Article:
Delaware's coastal communities face a future of more severe and more frequent flooding as a result of sea level rise and climate change.
Storm flooding is a natural part of Delaware's history, and Delaware's communities have always bounced back after historic storms. But flooding from storms and sea level rise is anticipated to become more frequent and more intense over the coming century due to climate change and sea level rise.
The effects of sea level rise on the Delaware coast are already apparent in the increased sunny day flooding that occurs during high tides. In the worst-case scenario, Delaware could see as much as a 5-foot increase in sea level by the year 2100. In addition, climate change is expected to bring larger and more frequent storms to the Delaware coast. Coupled with higher sea level, the Delaware coast will see larger storm surges than at any time in the past.
Communities and individuals need to understand the risk of flooding that Delaware faces and adapt to meet the challenge.
Delaware Sea Grant has partnered with the US Geological Survey and the Delaware Department of Natural Resources and Environmental Control to help communities visualize the threat that increased flooding poses to communities, people, and infrastructure.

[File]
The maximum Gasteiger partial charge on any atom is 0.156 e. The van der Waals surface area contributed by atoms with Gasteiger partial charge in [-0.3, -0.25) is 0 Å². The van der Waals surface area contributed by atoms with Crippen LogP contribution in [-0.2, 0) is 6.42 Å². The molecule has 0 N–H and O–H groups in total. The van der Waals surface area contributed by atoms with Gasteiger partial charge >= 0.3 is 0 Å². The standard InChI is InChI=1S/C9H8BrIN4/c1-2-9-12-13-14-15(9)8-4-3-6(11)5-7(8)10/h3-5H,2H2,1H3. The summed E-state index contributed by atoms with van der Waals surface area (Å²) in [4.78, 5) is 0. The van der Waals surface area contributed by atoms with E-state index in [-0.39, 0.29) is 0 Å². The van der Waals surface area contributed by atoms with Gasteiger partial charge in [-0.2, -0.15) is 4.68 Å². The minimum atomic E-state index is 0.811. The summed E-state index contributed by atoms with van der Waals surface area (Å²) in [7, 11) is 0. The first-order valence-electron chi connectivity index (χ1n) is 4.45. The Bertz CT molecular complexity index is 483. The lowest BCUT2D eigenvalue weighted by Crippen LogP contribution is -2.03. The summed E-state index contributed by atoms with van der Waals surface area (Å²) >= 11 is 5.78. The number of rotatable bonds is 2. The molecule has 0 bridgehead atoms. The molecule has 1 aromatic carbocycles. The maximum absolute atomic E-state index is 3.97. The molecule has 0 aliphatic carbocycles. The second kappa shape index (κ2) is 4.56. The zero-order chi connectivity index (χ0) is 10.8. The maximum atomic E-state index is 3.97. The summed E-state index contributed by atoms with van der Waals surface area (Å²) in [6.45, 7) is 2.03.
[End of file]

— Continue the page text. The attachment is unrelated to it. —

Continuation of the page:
The interactive map below allows you to explore how a 1-7 foot rise in sea level above Delaware’s historic sea levels will impact coastal communities.
Source: Delaware Geological Survey
What Does a 100-year Flood Mean for Your Community?
In these interactive maps, you can view how far water is expected to penetrate inland during a 100-year flood. A 100-year flood has a 1% chance of occurring in any given year. Put another way, a 100-year flood has a 26% chance of occurring during any 30-year period, a common length for mortgages.
You can also use these maps to explore the extent of historical flooding in Sussex County communities during Hurricane Sandy and Delaware’s 1998 Nor’easter.
Understanding Flood Risk
Floods can happen anywhere, at any time. You do not need to live near water to be flooded.
Just a few inches of water from a flood can cause tens of thousands of dollars in damage.